It seems the topic of likeable authors vs. authors people don’t like or don’t agree with or whatever is a perennial favorite in blogland, and the general feeling seems to be, it matters. It matters if a writer acts like a jerk, it matters what they say, it all matters (see this recent example is here on Karen’s blog, with discussions linked at the bottom of the post.)
It’s a topic I think about fairly often–certainly it’s one reason why I don’t blog about politics, for example, or why I keep my mouth shut on certain issues that bother or upset me.
But this morning I read this post on Chez Pazienza’s blog, and it got me thinking. (Fun side trivia note: I’ve met Chez, although I seriously doubt he remembers me. I used to work for his Dad, back in the late 90’s, and he came into the office once or twice. We all thought he was hot. Because he was. Also, judging by the pics now on his blog, he is the spitting image of his Dad, who I adored.)
The post, for those who don’t feel like clicking over, is about an interview Chez produced with M. Night Shyamalan, Paul Giamatti, and Bryce Dallas Howard, and about what a jerk M. Night is. (And btw, I have to mention this because it’s bugged me for years, although I want to make it clear–again, if you haven’t clicked–that Chez does not actually do this: Am I the only person in the world who thinks people who call Shyamalan “Shamalamadingdong” or “Shyamawhatever” or whatever “funny” little joke they can come up with, are in fact being horribly racist and offensive? If his name was M. Night Smythe-Gordon, would you be called him “Smithawhatever” or “Gordolamadingdong”? If his name was M. Night Nobutku, and he was from Nigeria, would it be okay to call him “Nobuttiebuttbutt”? You know, we get it. You are apparently so uneducated and uninterested in the world around you that you can’t take an extra ten seconds to attempt to actually pronounce or spell an adult male’s name, and would in fact rather imply that he’s got some crazy, ridiculous name that deserves to be belittled and made fun of because it’s “ethnic” and not like yours. Ohhkaay.)
Anyway. So Chez hates Night, and the feeling was mutual. And you know, this isn’t the first time I’ve heard that Mr. Shyamalan is in fact kind of a jerk.
But I don’t actually care, because I freaking love his movies. It’s a directorial voice issue; I don’t care what story he tells because I adore the way he tells it. (Which, btw, is something I’ve come recently to believe is the most important thing of all in writing, voice. If they like your voice, they like you, and even a story that isn’t your greatest will be well-received. If they don’t like your voice, they’re not going to like your book no matter how great the story is. Not that characters and story aren’t important, of course they are incredibly important. But voice, to me, is the ultimate. JMO. Anyway.) So, hear the guy’s a jerk, see evidence of him being a jerk, will still see his movies.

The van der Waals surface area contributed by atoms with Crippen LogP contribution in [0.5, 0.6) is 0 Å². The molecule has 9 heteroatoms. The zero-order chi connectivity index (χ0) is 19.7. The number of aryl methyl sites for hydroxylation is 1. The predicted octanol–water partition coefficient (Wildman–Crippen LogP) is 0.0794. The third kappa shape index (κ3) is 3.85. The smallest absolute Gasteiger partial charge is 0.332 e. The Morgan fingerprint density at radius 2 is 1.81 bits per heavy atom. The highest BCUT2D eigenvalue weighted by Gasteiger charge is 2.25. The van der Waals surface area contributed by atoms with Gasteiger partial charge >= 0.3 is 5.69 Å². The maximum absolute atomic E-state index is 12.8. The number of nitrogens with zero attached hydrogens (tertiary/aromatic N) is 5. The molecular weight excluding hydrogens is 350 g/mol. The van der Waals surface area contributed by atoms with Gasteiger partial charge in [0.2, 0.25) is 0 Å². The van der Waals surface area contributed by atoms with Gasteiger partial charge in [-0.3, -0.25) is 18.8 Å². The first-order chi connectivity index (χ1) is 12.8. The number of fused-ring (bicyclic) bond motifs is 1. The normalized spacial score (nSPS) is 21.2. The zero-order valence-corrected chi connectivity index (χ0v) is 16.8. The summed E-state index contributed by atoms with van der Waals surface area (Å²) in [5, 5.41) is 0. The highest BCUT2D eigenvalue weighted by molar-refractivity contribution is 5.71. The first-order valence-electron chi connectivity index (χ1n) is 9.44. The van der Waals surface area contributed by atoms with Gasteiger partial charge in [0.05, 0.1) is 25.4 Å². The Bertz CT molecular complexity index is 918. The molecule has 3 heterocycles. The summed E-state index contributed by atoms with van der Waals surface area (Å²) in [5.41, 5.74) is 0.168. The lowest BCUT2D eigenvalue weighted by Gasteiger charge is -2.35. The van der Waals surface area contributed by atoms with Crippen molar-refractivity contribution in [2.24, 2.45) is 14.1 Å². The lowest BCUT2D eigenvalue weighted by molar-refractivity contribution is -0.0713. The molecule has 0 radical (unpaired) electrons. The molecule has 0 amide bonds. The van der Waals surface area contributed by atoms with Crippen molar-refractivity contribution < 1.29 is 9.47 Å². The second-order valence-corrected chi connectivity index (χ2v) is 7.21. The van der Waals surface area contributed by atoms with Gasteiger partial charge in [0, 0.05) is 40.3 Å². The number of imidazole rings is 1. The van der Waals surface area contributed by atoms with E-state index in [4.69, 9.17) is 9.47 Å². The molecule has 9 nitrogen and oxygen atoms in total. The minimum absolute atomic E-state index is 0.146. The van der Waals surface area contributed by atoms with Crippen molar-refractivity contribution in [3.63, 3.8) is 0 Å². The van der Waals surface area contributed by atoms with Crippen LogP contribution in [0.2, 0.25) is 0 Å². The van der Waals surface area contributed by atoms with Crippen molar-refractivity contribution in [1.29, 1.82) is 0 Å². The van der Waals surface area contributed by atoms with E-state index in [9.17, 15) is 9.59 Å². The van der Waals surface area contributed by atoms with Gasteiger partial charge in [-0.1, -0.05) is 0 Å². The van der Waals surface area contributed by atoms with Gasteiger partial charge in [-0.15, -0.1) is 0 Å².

Now, there are some actors or film people whose movies I won’t see (Tom Cruise, I’m trying not to look at you, especially given how litigious you are), but that tends to be a combination of my personal distaste for them and the fact that the movies they’re making simply don’t interest me. I dislike Cameron Diaz, for example, and that works well because I also think most of her movies are drivel of the worst sort. On the other hand, I don’t particularly like Alec Baldwin but still tend to quite like him on screen, and I know there’s a good handful of others who for one reason or another I don’t like but whose films I’ll still see if they interest me (speaking of which, Keira Knightley has a movie coming out that looks great, and it’s killing me because my antipathy to her is well-documented here. I’ll see it, though, because it really does look good).
So if that’s the case (and it is)…why are we willing to forgive actors/directors/whomever but not writers? Is the difference in the type of unprofessionalism? Do we see “film people” as being somehow less professional anyway? Do we expect them to be loony or demanding or whatever?
Why? Although the medium may be different, it’s still creativity. But we tend to forgive those in the visual arts more, I think, unless they’re Hemingway. The old literary lions could get away with just about anything, but the actors etc. still do. We still go see their movies, despite their odd rantings or how many assistants they beat in their spare time or whatever. Whereas it seems sometimes writers have to be so careful not to say or do anything that might offend someone, somewhere.
I’m not saying that is the case, just that it sometimes feels that way. Perhaps because more people watch tv or go to movies than buy books, so we have to be more careful?
Or perhaps we connect more intimately with books and authorial voice than we tend to with actors or directors?
What do you think? What behavior turns you off in an actor or director, or in a writer? Do you care or not?
Wow, I’m deep today, huh.